The increasing threat of terrorism, global patterns of immigration, and racial and religious discrimination were at core of this week’s Q&A following the London terror attack.
Three separate questions from a One Nation voter, a Muslim-Australian and a Jewish rabbi sparked the most heated exchanges between the panellists, particularly after a One Nation voter asked the panel to discuss how the West should respond to the “threat of Muslims worldwide to establish worldwide caliphate, which seeks to destroy the sovereignty of these nations.”
The questioner, who identified herself as a One Nation voter, said Pauline Hanson was identifying a problem that needed to be addressed and which was being ignored by other politicians.
However, Victorian Nationals senator Bridget McKenzie said the One Nation leader was simplifying a more complex problem which is doing more harm than good.
“The greatest protection against domestic terrorism is a strong and cohesive Australia,” she said. “This is an incredibly complex issue and nobody is rejecting the complexity of it nor should Senator Hanson try and simplify it to the point where we actually do more harm than good within our communities.”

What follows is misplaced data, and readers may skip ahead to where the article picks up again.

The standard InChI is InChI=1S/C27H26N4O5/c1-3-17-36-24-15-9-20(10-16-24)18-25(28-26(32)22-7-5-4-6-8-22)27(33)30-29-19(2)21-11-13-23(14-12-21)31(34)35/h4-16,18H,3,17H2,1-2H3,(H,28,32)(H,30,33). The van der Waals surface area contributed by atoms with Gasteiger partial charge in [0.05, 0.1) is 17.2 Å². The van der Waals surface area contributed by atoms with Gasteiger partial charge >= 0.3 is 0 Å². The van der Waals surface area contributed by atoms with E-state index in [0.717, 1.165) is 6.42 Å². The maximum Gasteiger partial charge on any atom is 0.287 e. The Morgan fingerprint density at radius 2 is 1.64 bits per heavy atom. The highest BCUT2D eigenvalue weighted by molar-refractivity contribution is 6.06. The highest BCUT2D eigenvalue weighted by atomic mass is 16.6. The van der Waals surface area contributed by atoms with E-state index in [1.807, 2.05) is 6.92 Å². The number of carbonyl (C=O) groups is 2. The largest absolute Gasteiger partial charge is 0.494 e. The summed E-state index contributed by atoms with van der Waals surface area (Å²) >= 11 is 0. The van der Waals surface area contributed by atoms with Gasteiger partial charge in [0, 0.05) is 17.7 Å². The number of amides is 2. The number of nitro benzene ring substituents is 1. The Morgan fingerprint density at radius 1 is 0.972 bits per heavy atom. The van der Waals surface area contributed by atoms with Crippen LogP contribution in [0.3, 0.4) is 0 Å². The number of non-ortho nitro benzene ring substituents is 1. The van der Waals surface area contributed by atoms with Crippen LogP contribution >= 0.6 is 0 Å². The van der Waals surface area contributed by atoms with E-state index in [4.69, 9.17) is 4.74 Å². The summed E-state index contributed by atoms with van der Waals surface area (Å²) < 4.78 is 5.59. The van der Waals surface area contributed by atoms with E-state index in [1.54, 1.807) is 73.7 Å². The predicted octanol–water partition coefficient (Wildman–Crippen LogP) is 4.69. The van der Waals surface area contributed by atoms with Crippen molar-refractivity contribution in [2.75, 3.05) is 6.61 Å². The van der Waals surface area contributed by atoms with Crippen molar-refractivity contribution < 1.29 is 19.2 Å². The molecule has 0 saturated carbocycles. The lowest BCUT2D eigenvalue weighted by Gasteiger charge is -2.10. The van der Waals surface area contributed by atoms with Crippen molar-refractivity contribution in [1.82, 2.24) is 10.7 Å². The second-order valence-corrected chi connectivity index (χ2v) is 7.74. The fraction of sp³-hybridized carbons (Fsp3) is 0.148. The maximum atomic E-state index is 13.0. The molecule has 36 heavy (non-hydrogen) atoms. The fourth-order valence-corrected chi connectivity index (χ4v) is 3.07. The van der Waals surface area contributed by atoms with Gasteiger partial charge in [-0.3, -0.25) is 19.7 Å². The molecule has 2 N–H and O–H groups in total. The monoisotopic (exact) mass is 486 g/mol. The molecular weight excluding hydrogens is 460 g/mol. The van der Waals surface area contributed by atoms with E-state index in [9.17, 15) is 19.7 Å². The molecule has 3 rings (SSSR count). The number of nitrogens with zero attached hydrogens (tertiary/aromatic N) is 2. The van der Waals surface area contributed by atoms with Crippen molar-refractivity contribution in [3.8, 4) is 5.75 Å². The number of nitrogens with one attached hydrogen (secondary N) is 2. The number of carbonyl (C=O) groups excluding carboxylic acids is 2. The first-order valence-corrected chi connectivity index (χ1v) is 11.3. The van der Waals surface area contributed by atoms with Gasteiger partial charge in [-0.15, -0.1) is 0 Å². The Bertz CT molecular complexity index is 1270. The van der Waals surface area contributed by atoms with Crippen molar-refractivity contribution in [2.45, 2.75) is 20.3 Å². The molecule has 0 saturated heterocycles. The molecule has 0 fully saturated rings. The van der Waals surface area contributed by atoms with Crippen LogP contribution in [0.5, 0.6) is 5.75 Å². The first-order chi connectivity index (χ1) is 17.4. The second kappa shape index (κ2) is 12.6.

Labor frontbencher Amanda Rishworth agreed, saying the Muslim community was Australia’s biggest ally in the fight against terrorists and warned against alienating them, while Hunters & Collectors frontman Mark Seymour described One Nation as a party which “deliberately cultivates hatred in the Australian community.”
“The view you were expressing is a view which a lot Australians are thinking,” government relations adviser Kerry Chikarovski told the audience member. “If you look at the people who have said those things, they get attacked … the problem for the mainstream parties is they have to take a question like that and say, ‘What is the solution?’”
Read the full article by Simone Fox Koob at The Australian (subscription only).